Yesterday, the 33 miners trapped inside a mine for almost two months were rescued via a small tube that brought them up to the surface. It’s a gratifying end to a story that could have been immensely tragic at a number of points over the past couple of months, and their rescue is a small shred of good news in the world today, and watching and reading some of the actions that went into saving the men seem to me born out of this strange future that we’re living in.
To fully appreciate what had to be done to save the miners, one needs to take a look at a diagram that the BBC had put together for their coverage of the accident. The engineering and logistical efforts of attempting to save a group of men a half-mile below one’s feet is astounding in and of itself, from their discovery to their rescue, but the efforts that have been made to ensure that they are alive and healthy in ways that remind me much of the efforts to recover the damaged Apollo 13 spacecraft.
Unlike major disasters that seem to have fallen lately, from the West Virginia Mine accident and the Deepwater Horizon explosion, this was an accident that has been made better by a coordinated effort of people and technology, rather than a recovery effort to stem off the worst case scenario as people have identified the problem, and sought to fix it straight away, making this seem like one of the instances where we don’t have to see the worse happen.
Moreover, I’m reminded of some of the best, and worse elements of people in this accident. Such preparations have been taken for the men down in the mines: they had communications with their rescuers on the surface, while they likewise had the ability to speak with psychologists to keep them from going crazy; consultants from submarine experts and NASA were brought in to help cope with their isolation. Workers were outfitted with dark glasses to prevent their eyesight from damage upon reaching the surface.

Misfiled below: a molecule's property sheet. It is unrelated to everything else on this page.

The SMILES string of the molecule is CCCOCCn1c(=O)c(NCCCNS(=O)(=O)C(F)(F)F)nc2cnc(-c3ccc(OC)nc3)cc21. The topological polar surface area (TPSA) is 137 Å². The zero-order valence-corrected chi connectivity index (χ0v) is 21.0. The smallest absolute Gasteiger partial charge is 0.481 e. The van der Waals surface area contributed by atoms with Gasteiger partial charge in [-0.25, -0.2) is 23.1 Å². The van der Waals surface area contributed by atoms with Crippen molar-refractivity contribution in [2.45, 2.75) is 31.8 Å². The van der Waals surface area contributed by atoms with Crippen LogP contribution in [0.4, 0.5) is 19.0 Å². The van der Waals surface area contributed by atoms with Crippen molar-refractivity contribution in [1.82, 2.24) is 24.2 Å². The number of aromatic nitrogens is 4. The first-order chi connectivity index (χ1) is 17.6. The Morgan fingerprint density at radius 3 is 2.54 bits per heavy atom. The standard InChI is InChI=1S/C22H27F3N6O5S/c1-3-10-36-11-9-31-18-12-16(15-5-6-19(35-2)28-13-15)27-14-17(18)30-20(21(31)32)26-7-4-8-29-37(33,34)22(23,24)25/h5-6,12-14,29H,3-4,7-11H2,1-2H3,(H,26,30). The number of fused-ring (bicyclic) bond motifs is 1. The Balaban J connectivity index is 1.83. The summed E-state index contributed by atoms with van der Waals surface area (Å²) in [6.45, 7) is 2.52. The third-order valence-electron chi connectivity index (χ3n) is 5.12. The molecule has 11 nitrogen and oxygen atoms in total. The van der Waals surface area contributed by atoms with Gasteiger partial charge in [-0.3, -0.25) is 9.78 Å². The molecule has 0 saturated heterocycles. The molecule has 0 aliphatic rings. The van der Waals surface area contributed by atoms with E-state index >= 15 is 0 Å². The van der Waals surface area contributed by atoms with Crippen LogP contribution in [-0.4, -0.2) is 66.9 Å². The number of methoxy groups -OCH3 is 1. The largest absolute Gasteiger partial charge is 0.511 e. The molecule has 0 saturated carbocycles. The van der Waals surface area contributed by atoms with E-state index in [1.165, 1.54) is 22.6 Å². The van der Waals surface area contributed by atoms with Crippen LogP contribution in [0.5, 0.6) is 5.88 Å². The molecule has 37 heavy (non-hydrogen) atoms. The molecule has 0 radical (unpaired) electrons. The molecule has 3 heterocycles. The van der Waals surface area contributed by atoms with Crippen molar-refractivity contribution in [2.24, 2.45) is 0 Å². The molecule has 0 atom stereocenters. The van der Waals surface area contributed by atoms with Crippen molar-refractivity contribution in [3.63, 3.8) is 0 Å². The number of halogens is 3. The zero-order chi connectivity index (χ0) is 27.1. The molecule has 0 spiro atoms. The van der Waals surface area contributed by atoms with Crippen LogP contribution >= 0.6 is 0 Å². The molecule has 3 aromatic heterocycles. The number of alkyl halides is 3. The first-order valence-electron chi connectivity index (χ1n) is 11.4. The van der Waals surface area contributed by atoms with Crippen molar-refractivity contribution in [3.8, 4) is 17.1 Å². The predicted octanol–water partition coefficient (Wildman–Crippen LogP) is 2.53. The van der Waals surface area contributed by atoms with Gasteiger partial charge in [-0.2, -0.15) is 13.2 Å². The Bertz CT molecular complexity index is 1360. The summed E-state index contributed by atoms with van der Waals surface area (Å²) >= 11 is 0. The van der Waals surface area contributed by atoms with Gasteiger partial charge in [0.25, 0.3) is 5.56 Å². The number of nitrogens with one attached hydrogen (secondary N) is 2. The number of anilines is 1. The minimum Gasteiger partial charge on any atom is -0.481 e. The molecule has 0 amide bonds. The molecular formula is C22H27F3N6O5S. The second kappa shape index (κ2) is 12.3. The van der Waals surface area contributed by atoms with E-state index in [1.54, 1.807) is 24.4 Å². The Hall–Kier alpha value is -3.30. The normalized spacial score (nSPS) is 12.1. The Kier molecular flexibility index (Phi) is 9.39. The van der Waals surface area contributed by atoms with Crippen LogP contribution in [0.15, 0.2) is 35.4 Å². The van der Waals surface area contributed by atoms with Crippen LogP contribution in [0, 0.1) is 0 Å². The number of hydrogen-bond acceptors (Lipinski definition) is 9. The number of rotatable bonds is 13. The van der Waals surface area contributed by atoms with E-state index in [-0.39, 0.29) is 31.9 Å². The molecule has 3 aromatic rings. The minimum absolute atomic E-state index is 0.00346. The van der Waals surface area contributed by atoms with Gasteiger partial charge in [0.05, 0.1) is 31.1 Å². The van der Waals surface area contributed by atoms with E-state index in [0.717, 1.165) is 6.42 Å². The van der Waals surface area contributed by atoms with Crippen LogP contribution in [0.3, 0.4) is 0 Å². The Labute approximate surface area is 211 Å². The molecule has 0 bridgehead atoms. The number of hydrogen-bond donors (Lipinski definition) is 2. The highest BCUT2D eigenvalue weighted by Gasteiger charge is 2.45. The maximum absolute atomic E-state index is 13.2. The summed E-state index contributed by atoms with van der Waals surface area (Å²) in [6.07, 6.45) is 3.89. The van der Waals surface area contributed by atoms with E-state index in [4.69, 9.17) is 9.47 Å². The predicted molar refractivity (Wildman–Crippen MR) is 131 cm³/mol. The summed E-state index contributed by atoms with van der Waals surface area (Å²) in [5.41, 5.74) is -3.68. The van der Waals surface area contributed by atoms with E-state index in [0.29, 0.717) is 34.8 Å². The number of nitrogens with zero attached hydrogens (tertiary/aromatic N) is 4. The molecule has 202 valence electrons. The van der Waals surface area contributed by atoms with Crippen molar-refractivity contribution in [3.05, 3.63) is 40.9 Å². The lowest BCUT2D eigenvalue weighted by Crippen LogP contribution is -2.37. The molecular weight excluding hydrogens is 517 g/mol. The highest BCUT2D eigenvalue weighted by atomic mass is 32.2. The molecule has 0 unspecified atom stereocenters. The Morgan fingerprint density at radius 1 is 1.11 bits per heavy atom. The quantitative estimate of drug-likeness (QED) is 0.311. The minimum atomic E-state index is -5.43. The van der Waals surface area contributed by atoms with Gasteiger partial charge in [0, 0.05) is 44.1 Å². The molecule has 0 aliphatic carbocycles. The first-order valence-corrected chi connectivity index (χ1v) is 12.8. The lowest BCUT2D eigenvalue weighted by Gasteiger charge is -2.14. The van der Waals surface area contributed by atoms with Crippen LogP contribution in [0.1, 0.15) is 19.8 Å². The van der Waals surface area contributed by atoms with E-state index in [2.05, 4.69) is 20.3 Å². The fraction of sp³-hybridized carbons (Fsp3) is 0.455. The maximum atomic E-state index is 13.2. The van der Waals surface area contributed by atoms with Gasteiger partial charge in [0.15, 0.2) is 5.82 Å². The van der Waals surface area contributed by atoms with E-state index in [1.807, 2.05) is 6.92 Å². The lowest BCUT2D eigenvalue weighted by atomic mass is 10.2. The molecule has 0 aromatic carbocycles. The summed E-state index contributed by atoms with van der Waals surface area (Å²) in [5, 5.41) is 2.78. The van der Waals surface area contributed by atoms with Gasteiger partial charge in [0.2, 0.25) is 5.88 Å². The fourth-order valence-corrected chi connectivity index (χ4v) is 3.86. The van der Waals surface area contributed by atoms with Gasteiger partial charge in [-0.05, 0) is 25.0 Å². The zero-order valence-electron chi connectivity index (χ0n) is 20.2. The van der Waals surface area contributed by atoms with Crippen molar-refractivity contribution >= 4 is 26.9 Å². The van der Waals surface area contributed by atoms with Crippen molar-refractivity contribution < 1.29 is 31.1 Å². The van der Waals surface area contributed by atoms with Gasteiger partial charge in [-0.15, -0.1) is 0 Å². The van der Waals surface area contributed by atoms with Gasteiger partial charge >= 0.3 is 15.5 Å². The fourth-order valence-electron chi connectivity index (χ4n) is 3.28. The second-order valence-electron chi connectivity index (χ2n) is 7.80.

Given the nature of the accident, and the plight of the men down below, I’m surprised that there hasn’t been more media coverage of this until now. It’s barely registered on my radar, except when there was something more newsworthy about it: the news sources have always been good at covering far more of an event than is generally necessary, and there’s been some indications of that. But at the same time, I’m surprised, because there are entire segments of reality television devoted to things such as this: people trapped together in a single place, unable to get away from one another. Given that the psychologists never had to prescribe antidepressants to the miners, I’m sure that there would have been little drama (because honestly, real life isn’t really that dramatic, no matter the nomenclature of ‘reality’ TV), but I can certainly see some satirical speculative fiction novel written about a disaster, with television cameras present, to capitalize on it. Hopefully, we’ll never see anything like that.
At the same time, there’s been little attention (that I’ve seen) on what will be done to prevent something like this happening again. Clearly, something went wrong somewhere, and instances like BP’s oil spill, the Massey Energy explosion or the Hungarian Aluminum Production and Trade Company sludge release don’t fill me with any sort of confidence that companies are looking out for the safety of their workers at the expense of major disasters happening that will adversely affect them in the long run.
There will be other disasters in the future, that much can be sure: accidents and corporate goals will likely guarantee that, but hopefully, the resources and dedication that have been demonstrated in Chile will be brought out the next time people need to be brought home from disaster.